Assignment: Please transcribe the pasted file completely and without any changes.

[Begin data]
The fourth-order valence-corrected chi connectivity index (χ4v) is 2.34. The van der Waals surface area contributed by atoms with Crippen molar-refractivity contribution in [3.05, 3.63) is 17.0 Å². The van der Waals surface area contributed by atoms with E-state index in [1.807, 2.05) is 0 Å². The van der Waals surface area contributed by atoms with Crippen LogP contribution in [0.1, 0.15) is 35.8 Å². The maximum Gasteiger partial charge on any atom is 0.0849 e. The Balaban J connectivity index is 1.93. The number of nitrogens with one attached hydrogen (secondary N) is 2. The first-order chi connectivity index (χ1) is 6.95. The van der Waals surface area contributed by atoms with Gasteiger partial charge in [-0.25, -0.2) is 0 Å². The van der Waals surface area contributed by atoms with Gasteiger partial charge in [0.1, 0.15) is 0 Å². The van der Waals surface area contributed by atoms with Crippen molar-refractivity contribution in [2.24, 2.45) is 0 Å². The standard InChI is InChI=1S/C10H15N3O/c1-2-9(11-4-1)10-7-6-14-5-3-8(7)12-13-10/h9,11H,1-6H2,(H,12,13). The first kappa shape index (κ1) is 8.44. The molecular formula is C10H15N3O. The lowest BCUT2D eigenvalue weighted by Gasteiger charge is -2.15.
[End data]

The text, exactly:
The fourth-order valence-corrected chi connectivity index (χ4v) is 2.34. The van der Waals surface area contributed by atoms with Crippen molar-refractivity contribution in [3.05, 3.63) is 17.0 Å². The van der Waals surface area contributed by atoms with E-state index in [1.807, 2.05) is 0 Å². The van der Waals surface area contributed by atoms with Crippen LogP contribution in [0.1, 0.15) is 35.8 Å². The maximum Gasteiger partial charge on any atom is 0.0849 e. The Balaban J connectivity index is 1.93. The number of nitrogens with one attached hydrogen (secondary N) is 2. The first-order chi connectivity index (χ1) is 6.95. The van der Waals surface area contributed by atoms with Gasteiger partial charge in [-0.25, -0.2) is 0 Å². The van der Waals surface area contributed by atoms with Gasteiger partial charge in [0.1, 0.15) is 0 Å². The van der Waals surface area contributed by atoms with Crippen molar-refractivity contribution in [2.24, 2.45) is 0 Å². The standard InChI is InChI=1S/C10H15N3O/c1-2-9(11-4-1)10-7-6-14-5-3-8(7)12-13-10/h9,11H,1-6H2,(H,12,13). The first kappa shape index (κ1) is 8.44. The molecular formula is C10H15N3O. The lowest BCUT2D eigenvalue weighted by Gasteiger charge is -2.15.